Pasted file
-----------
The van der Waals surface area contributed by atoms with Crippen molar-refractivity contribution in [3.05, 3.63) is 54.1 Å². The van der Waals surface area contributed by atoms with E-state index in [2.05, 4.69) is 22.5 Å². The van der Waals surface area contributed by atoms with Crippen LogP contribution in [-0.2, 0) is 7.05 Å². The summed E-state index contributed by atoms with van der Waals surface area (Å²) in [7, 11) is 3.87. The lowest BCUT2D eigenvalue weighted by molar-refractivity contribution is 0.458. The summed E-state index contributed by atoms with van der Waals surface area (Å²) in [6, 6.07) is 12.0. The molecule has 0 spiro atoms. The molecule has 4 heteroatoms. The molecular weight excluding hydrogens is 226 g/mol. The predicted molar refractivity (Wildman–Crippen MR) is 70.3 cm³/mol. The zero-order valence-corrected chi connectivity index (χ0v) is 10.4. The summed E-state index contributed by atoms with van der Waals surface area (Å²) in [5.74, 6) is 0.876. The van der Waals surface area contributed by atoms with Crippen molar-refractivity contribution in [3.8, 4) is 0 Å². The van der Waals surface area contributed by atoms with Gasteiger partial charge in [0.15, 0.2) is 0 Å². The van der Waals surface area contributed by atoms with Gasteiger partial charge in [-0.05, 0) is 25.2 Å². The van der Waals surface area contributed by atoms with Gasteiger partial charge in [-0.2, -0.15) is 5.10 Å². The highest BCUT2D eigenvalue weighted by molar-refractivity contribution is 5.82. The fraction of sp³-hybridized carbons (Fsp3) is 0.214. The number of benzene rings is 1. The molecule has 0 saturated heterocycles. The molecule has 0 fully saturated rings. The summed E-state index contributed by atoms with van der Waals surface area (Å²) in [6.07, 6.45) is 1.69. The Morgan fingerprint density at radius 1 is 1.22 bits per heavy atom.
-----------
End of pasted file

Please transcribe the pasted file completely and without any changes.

The van der Waals surface area contributed by atoms with Crippen molar-refractivity contribution in [3.05, 3.63) is 54.1 Å². The van der Waals surface area contributed by atoms with E-state index in [2.05, 4.69) is 22.5 Å². The van der Waals surface area contributed by atoms with Crippen LogP contribution in [-0.2, 0) is 7.05 Å². The summed E-state index contributed by atoms with van der Waals surface area (Å²) in [7, 11) is 3.87. The lowest BCUT2D eigenvalue weighted by molar-refractivity contribution is 0.458. The summed E-state index contributed by atoms with van der Waals surface area (Å²) in [6, 6.07) is 12.0. The molecule has 0 spiro atoms. The molecule has 4 heteroatoms. The molecular weight excluding hydrogens is 226 g/mol. The predicted molar refractivity (Wildman–Crippen MR) is 70.3 cm³/mol. The zero-order valence-corrected chi connectivity index (χ0v) is 10.4. The summed E-state index contributed by atoms with van der Waals surface area (Å²) in [5.74, 6) is 0.876. The van der Waals surface area contributed by atoms with Crippen molar-refractivity contribution in [3.8, 4) is 0 Å². The van der Waals surface area contributed by atoms with Gasteiger partial charge in [0.15, 0.2) is 0 Å². The van der Waals surface area contributed by atoms with Gasteiger partial charge in [-0.05, 0) is 25.2 Å². The van der Waals surface area contributed by atoms with Gasteiger partial charge in [-0.2, -0.15) is 5.10 Å². The highest BCUT2D eigenvalue weighted by molar-refractivity contribution is 5.82. The fraction of sp³-hybridized carbons (Fsp3) is 0.214. The number of benzene rings is 1. The molecule has 0 saturated heterocycles. The molecule has 0 fully saturated rings. The summed E-state index contributed by atoms with van der Waals surface area (Å²) in [6.07, 6.45) is 1.69. The Morgan fingerprint density at radius 1 is 1.22 bits per heavy atom.